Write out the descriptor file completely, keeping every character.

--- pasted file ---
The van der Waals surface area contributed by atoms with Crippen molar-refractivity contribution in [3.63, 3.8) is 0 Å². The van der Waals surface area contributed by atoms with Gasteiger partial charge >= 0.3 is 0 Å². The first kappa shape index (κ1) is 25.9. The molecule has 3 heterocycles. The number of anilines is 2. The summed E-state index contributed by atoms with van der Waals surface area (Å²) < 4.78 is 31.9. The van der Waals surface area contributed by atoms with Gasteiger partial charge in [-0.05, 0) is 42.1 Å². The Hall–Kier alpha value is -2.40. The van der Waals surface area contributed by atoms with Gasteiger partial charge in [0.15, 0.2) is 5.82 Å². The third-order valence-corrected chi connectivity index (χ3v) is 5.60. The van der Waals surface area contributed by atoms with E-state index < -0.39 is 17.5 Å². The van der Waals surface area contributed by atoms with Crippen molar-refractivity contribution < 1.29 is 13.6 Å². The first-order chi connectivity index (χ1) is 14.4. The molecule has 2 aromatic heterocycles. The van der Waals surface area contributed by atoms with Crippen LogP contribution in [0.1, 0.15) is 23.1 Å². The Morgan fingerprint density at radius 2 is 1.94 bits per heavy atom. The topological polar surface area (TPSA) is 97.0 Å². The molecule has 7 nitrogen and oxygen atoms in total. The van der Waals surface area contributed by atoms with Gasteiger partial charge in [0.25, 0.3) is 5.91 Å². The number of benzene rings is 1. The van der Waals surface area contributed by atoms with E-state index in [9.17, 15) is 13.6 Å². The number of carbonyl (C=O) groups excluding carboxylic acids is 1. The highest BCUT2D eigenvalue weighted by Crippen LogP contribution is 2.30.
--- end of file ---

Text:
The van der Waals surface area contributed by atoms with Crippen molar-refractivity contribution in [3.63, 3.8) is 0 Å². The van der Waals surface area contributed by atoms with Gasteiger partial charge >= 0.3 is 0 Å². The first kappa shape index (κ1) is 25.9. The molecule has 3 heterocycles. The number of anilines is 2. The summed E-state index contributed by atoms with van der Waals surface area (Å²) < 4.78 is 31.9. The van der Waals surface area contributed by atoms with Gasteiger partial charge in [-0.05, 0) is 42.1 Å². The Hall–Kier alpha value is -2.40. The van der Waals surface area contributed by atoms with Gasteiger partial charge in [0.15, 0.2) is 5.82 Å². The third-order valence-corrected chi connectivity index (χ3v) is 5.60. The van der Waals surface area contributed by atoms with E-state index < -0.39 is 17.5 Å². The van der Waals surface area contributed by atoms with Crippen molar-refractivity contribution < 1.29 is 13.6 Å². The first-order chi connectivity index (χ1) is 14.4. The molecule has 2 aromatic heterocycles. The van der Waals surface area contributed by atoms with Crippen LogP contribution in [0.1, 0.15) is 23.1 Å². The Morgan fingerprint density at radius 2 is 1.94 bits per heavy atom. The topological polar surface area (TPSA) is 97.0 Å². The molecule has 7 nitrogen and oxygen atoms in total. The van der Waals surface area contributed by atoms with Gasteiger partial charge in [0.25, 0.3) is 5.91 Å². The number of benzene rings is 1. The van der Waals surface area contributed by atoms with E-state index in [9.17, 15) is 13.6 Å². The number of carbonyl (C=O) groups excluding carboxylic acids is 1. The highest BCUT2D eigenvalue weighted by Crippen LogP contribution is 2.30.